Wednesday, April 11, 2012

Good Deeds and Thandie Newton

This is not a movie review blog. In the Rooms on Film posts, I add an opinion along with a skim of plot synopsis around the featured sets. But nothing one could truly call a review, criticism or analysis. However, after seeing this film recently I feel compelled to weigh in.

I've seen a few Tyler Perry movies, mostly starring Madea, on television. I did see For Colored Girls in the theater with my mom. That was more of an event. The stage circuit that gave Perry (and Madea) his start is not my cup of tea. What drew me out to Good Deeds was the possibility of a subtle romance. The clincher was Thandie Newton, someone known as a good actress. Someone who sold me some sizzling, breezy romance in Mission: Impossible 2.
Now that I've seen Good Deeds, I'm not nearly as concerned about Perry's influence on society as I am about Thandie Newton's career. This will be the second film, after For Colored Girls, where her portrayal flat out distressed me. Throughout both films her characters display their rage and deep-seated stress in hyper facial tics, manic gesticulating and... unplaceable accents. In this film, I kept waiting for the desperate, homeless single mom to also reveal she is a crack addict. In short, her Beloved performance is hemorrhaging into her current dramas and it is not a good. Leaving aside every other thing that made no sense in this movie (baby's dad is KIA in Iraq so you collapse into homelessness? what about the military death benefits due his child? the social security benefits due to his child?), I could not handle the way Newton plows any conversation with blinks, winks, fidgets, and hectic rushes to get away from anyone trying to help her.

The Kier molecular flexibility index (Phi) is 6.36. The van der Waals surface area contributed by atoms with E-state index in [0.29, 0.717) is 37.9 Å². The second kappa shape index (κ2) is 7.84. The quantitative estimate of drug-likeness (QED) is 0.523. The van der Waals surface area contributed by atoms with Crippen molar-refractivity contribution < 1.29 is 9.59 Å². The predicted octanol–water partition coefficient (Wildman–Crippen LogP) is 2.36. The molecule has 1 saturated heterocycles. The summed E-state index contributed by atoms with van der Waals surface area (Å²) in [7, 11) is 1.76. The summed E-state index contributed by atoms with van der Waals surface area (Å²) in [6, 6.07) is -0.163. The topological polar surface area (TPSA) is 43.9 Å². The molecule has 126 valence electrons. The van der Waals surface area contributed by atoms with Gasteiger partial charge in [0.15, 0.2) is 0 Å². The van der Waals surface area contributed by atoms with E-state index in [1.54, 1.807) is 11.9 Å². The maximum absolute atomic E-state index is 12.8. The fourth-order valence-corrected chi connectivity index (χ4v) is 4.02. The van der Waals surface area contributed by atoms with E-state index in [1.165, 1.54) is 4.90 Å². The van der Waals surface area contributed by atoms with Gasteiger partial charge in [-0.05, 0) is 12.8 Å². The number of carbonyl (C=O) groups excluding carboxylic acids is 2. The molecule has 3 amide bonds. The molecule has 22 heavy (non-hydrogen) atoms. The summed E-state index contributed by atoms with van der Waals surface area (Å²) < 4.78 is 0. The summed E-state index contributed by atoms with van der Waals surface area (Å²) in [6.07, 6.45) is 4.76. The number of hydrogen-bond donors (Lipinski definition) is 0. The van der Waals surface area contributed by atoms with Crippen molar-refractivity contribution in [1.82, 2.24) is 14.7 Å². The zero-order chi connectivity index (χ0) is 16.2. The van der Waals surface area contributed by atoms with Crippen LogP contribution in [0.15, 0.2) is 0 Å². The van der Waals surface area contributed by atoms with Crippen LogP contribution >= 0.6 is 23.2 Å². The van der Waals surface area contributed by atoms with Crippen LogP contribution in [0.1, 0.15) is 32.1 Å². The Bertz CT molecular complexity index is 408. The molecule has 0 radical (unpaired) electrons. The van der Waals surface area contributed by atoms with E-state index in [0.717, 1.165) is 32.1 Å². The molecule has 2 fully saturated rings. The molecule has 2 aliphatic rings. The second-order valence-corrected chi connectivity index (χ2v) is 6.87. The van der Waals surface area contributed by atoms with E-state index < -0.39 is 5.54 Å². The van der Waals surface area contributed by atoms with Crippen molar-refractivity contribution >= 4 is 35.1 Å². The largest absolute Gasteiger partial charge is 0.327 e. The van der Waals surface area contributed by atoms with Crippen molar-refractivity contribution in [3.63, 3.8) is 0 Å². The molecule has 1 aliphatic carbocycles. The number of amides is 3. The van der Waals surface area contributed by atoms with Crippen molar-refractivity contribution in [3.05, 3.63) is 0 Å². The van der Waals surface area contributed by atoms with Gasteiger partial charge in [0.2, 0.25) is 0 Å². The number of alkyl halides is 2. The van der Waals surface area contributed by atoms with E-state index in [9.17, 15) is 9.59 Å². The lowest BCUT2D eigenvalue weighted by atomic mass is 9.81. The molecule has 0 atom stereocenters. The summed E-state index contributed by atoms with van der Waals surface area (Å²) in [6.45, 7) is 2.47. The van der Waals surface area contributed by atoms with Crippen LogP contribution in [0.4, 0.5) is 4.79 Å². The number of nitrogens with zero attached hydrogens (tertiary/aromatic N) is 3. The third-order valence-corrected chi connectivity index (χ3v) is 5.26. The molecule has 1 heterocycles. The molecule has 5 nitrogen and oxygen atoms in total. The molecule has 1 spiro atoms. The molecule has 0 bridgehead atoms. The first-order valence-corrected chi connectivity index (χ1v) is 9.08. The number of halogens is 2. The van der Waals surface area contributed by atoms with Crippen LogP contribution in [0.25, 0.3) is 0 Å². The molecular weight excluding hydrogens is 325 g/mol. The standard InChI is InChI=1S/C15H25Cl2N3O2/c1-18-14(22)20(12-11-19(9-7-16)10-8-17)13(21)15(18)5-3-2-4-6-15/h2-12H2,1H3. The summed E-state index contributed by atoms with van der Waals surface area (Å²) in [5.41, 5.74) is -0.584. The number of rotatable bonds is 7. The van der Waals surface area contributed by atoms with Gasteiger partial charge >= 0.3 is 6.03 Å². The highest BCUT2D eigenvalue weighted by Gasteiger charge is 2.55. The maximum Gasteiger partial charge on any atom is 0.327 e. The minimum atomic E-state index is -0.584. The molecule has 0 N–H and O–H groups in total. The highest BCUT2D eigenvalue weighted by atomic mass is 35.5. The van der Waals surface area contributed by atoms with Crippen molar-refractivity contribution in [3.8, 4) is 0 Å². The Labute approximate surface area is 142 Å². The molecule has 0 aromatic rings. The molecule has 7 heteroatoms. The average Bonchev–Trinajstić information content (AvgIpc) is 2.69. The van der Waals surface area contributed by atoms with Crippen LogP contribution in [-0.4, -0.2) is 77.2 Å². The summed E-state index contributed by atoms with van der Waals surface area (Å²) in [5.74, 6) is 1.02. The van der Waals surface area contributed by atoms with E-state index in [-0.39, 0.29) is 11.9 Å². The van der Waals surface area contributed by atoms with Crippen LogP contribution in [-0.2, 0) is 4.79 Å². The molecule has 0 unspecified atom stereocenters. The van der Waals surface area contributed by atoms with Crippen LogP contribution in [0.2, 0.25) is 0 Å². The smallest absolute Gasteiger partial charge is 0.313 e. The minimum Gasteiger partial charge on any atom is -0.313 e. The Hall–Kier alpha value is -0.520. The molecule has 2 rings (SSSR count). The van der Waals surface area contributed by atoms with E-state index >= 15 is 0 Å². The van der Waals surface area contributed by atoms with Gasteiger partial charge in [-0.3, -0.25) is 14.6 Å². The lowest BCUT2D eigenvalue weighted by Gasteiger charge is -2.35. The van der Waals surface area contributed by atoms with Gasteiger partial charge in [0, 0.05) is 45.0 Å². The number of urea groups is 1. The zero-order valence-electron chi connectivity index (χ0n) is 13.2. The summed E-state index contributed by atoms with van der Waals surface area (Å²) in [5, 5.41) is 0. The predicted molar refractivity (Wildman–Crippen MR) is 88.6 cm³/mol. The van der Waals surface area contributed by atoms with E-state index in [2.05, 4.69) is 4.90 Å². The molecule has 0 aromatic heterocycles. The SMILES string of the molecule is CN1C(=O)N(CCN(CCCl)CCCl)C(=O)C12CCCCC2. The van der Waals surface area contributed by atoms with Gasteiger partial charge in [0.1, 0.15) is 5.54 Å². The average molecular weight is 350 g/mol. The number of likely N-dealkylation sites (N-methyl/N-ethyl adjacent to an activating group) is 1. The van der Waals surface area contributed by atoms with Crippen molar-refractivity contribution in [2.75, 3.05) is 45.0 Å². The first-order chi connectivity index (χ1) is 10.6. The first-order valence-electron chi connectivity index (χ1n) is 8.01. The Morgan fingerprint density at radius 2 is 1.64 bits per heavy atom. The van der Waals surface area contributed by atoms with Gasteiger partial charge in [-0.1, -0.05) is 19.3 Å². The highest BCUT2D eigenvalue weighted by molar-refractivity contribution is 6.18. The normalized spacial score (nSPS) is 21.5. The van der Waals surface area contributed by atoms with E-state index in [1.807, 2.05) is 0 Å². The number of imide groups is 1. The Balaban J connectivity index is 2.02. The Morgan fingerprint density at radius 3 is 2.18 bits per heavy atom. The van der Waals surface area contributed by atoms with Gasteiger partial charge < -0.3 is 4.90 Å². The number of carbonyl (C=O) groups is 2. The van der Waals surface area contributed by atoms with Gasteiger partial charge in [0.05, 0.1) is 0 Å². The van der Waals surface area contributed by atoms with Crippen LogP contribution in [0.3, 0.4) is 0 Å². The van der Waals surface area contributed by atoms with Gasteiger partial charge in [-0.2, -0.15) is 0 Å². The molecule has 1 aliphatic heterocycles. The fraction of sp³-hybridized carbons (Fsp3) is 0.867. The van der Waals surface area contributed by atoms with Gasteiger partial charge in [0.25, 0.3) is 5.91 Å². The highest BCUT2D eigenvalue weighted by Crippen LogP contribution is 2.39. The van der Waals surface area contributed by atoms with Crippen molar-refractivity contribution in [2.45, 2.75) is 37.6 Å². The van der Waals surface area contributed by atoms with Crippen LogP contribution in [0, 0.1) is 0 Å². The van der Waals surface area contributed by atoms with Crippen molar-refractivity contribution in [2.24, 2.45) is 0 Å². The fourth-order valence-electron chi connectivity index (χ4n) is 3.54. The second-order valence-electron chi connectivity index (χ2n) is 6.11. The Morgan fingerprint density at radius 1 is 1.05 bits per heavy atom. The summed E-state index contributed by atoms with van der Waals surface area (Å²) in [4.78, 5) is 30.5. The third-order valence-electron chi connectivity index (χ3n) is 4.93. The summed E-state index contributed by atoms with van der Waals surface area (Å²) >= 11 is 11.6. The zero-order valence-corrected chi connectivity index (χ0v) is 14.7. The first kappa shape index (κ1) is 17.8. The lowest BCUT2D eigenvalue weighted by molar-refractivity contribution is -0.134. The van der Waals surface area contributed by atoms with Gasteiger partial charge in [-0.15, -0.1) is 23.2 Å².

I just don't get it. Personally, I found that slutty bartender in For Colored Girls to also be a confusing and dangerously mental case.  It was so over the top and in your face the character seemed to be a poorly medicated psychotic or perhaps manic-depressive. If her malice toward her family had been more subtle, if even her sexuality had been more predatory and sly... that would have been acting instead of overacting. Even Dame Vako from Chronicles of Riddick was a more artful, nuanced display.

To be fair, I haven't seen Rock 'n Rolla, Norbert or Run, Fat Boy, Run among others. I'm still not sure how she even wound up in two of them. But, I'm just saying that directors need to be looking for something other than a deranged crack addict from her. This woman was picked to reprise an Audrey Hepburn role, let her do some quality work that allows the audience to connect with the character and the story rather than bars us from investing in any way.

For indulging me:

his awesome pad: dining room and livingroom
a corporate apartment owned by his company

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